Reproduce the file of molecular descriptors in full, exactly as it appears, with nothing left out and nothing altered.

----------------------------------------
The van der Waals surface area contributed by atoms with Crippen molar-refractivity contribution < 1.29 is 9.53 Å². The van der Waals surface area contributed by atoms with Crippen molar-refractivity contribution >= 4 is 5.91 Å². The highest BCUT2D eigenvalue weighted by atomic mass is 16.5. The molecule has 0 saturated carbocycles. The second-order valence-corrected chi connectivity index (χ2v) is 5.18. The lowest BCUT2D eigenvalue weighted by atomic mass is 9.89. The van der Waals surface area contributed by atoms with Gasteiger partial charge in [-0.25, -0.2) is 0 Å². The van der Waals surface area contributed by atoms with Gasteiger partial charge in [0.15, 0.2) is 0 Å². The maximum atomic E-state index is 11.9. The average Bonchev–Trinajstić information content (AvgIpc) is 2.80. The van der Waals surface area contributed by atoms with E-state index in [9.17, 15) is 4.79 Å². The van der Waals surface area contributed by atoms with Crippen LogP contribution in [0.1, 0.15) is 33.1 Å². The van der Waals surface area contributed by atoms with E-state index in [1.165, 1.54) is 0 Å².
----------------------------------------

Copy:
The van der Waals surface area contributed by atoms with Crippen molar-refractivity contribution < 1.29 is 9.53 Å². The van der Waals surface area contributed by atoms with Crippen molar-refractivity contribution >= 4 is 5.91 Å². The highest BCUT2D eigenvalue weighted by atomic mass is 16.5. The molecule has 0 saturated carbocycles. The second-order valence-corrected chi connectivity index (χ2v) is 5.18. The lowest BCUT2D eigenvalue weighted by atomic mass is 9.89. The van der Waals surface area contributed by atoms with Gasteiger partial charge in [-0.25, -0.2) is 0 Å². The van der Waals surface area contributed by atoms with Gasteiger partial charge in [0.15, 0.2) is 0 Å². The maximum atomic E-state index is 11.9. The average Bonchev–Trinajstić information content (AvgIpc) is 2.80. The van der Waals surface area contributed by atoms with E-state index in [9.17, 15) is 4.79 Å². The van der Waals surface area contributed by atoms with Crippen LogP contribution in [0.1, 0.15) is 33.1 Å². The van der Waals surface area contributed by atoms with E-state index in [1.165, 1.54) is 0 Å².